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Specific heat at constant volume is a measure of the amount of heat required to raise the temperature of a unit mass of a substance by one degree while keeping its volume constant. It is denoted by the symbol Cv and is expressed in units of energy per unit mass per degree (J/kg·K).
The main difference between constant volume and constant pressure specific heat is that constant volume specific heat (Cv) measures the amount of heat required to raise the temperature of a substance while keeping its volume constant, whereas constant pressure specific heat (Cp) measures the amount of heat required to raise the temperature of a substance while allowing it to expand or contract.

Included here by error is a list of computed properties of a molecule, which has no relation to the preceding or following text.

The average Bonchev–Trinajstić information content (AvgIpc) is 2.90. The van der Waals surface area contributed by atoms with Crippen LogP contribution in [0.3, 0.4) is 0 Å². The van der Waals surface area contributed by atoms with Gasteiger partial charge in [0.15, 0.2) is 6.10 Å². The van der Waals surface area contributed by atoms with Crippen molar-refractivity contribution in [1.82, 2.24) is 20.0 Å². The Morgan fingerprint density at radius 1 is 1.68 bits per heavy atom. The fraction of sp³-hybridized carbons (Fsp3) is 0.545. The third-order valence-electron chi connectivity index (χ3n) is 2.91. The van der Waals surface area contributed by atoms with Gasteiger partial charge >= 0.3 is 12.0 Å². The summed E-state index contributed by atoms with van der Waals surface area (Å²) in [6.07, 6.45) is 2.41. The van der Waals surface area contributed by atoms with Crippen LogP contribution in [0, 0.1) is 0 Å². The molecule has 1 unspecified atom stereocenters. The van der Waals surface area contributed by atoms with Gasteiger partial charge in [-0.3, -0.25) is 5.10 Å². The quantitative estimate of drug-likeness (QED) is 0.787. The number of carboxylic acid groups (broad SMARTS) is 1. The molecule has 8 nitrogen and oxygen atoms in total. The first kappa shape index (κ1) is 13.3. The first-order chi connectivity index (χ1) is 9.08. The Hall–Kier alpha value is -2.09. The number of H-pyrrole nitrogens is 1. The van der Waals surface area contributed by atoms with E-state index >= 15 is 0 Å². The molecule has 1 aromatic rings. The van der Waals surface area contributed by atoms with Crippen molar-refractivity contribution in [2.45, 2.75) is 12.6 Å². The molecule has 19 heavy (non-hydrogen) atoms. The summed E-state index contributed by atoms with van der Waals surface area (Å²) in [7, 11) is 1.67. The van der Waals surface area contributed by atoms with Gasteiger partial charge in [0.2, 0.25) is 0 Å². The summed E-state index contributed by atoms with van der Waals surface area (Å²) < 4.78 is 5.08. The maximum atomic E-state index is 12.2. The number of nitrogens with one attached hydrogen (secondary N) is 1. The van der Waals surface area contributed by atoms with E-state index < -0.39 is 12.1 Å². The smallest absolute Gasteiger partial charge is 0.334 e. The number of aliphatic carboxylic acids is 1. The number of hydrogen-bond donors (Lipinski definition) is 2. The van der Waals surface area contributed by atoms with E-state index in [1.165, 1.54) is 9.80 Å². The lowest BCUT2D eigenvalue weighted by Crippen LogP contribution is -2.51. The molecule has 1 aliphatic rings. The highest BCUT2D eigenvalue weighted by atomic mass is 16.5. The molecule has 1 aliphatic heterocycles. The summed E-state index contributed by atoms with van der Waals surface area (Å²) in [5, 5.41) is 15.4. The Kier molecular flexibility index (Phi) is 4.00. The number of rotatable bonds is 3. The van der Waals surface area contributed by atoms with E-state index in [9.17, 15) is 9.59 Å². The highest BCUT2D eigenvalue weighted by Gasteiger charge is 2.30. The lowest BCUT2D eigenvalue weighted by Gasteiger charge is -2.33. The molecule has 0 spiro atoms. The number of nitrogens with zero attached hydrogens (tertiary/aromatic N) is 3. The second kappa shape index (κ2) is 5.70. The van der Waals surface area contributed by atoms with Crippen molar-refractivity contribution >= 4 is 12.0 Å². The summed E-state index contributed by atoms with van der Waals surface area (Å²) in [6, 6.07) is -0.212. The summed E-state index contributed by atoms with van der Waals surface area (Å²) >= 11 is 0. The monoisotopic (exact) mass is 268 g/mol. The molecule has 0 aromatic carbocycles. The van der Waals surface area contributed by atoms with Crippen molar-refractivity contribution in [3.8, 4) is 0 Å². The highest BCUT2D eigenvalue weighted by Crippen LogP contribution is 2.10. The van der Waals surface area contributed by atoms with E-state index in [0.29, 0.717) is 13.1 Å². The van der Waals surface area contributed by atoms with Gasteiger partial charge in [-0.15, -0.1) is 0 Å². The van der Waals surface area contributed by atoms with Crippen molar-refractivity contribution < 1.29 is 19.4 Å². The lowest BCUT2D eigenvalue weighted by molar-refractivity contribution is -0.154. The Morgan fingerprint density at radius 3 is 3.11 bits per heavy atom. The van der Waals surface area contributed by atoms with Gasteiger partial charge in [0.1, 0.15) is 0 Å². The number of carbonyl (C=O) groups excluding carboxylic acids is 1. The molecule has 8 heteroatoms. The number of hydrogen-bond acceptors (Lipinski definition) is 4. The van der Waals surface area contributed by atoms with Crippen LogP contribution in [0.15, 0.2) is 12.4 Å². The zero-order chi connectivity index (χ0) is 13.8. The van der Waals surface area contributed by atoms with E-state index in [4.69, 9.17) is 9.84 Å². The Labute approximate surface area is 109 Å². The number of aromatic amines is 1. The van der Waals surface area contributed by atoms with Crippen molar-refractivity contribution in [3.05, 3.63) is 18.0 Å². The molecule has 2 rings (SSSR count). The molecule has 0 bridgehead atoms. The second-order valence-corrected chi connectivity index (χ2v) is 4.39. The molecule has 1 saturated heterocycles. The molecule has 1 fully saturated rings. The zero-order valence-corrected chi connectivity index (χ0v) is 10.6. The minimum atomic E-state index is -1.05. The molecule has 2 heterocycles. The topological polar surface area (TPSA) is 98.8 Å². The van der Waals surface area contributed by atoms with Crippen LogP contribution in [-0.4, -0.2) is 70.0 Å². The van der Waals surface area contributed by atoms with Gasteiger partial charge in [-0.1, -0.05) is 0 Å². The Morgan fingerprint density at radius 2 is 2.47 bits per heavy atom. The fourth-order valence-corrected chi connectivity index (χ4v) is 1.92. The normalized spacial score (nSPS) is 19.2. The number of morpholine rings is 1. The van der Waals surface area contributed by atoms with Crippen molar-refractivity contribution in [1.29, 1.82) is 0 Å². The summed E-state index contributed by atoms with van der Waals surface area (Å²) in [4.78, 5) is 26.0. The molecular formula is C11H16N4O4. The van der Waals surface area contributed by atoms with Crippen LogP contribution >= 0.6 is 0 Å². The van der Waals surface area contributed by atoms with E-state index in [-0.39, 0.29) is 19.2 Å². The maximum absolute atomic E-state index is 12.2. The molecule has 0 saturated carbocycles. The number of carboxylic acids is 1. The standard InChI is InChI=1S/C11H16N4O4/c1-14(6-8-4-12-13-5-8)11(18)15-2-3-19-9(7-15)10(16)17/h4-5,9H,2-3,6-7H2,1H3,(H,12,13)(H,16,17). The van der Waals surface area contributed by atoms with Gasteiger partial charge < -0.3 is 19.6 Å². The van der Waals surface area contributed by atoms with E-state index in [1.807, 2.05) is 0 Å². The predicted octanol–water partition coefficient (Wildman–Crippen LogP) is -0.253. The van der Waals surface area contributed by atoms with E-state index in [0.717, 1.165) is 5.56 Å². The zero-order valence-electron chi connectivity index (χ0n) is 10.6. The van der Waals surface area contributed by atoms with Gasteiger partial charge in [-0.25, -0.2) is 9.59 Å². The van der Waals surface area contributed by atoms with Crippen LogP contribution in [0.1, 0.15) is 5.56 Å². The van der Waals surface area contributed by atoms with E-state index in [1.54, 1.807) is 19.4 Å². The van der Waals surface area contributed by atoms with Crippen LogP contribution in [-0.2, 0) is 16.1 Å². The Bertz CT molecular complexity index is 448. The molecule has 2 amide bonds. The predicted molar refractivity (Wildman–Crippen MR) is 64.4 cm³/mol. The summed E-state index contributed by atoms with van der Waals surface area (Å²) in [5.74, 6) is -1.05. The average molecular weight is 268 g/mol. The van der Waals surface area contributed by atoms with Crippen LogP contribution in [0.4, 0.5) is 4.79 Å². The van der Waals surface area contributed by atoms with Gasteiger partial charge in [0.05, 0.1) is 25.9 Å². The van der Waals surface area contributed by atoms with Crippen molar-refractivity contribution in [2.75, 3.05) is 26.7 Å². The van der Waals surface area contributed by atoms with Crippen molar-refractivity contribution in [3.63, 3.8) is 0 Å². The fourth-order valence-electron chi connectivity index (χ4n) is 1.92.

The specific heat at constant volume of an ideal gas can be calculated using the formula Cv = (3/2)R, where R is the gas constant. This formula applies to monoatomic gases, such as helium and argon. For diatomic gases, such as oxygen and nitrogen, the value of Cv is (5/2)R.
Yes, specific heat at constant volume can vary with temperature. As the temperature increases, the internal energy of the gas also increases, meaning that more heat is required to raise the temperature by one degree. This results in a higher Cv value at higher temperatures.
Specific heat at constant volume plays a crucial role in the behavior of gases. It determines the amount of heat required to raise the temperature of a gas, which in turn affects its ability to expand or contract. It also influences the speed of sound and the adiabatic index of a gas, which are important factors in the study of thermodynamics and fluid dynamics.